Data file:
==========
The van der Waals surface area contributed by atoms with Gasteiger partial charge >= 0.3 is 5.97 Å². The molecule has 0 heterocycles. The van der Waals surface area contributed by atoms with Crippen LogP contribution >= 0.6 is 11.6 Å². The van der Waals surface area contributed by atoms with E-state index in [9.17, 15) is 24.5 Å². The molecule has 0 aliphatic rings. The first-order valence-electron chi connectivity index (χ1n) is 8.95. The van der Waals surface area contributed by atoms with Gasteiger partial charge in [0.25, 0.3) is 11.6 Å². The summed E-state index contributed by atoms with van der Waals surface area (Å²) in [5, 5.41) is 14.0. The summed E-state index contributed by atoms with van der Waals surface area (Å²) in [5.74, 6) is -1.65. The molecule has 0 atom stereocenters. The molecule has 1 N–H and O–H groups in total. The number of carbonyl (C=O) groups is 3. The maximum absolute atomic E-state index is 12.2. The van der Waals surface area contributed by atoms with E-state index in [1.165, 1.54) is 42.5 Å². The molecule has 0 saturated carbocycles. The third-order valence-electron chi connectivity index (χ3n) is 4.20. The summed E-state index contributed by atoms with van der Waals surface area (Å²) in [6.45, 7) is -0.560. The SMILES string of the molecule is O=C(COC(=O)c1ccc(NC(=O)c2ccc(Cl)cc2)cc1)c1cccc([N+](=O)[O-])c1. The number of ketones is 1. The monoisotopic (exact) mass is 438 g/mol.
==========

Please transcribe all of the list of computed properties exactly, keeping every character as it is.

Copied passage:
The van der Waals surface area contributed by atoms with Gasteiger partial charge >= 0.3 is 5.97 Å². The molecule has 0 heterocycles. The van der Waals surface area contributed by atoms with Crippen LogP contribution >= 0.6 is 11.6 Å². The van der Waals surface area contributed by atoms with E-state index in [9.17, 15) is 24.5 Å². The molecule has 0 aliphatic rings. The first-order valence-electron chi connectivity index (χ1n) is 8.95. The van der Waals surface area contributed by atoms with Gasteiger partial charge in [0.25, 0.3) is 11.6 Å². The summed E-state index contributed by atoms with van der Waals surface area (Å²) in [5, 5.41) is 14.0. The summed E-state index contributed by atoms with van der Waals surface area (Å²) in [5.74, 6) is -1.65. The molecule has 0 atom stereocenters. The molecule has 1 N–H and O–H groups in total. The number of carbonyl (C=O) groups is 3. The maximum absolute atomic E-state index is 12.2. The van der Waals surface area contributed by atoms with E-state index in [1.165, 1.54) is 42.5 Å². The molecule has 0 saturated carbocycles. The third-order valence-electron chi connectivity index (χ3n) is 4.20. The summed E-state index contributed by atoms with van der Waals surface area (Å²) in [6.45, 7) is -0.560. The SMILES string of the molecule is O=C(COC(=O)c1ccc(NC(=O)c2ccc(Cl)cc2)cc1)c1cccc([N+](=O)[O-])c1. The number of ketones is 1. The monoisotopic (exact) mass is 438 g/mol.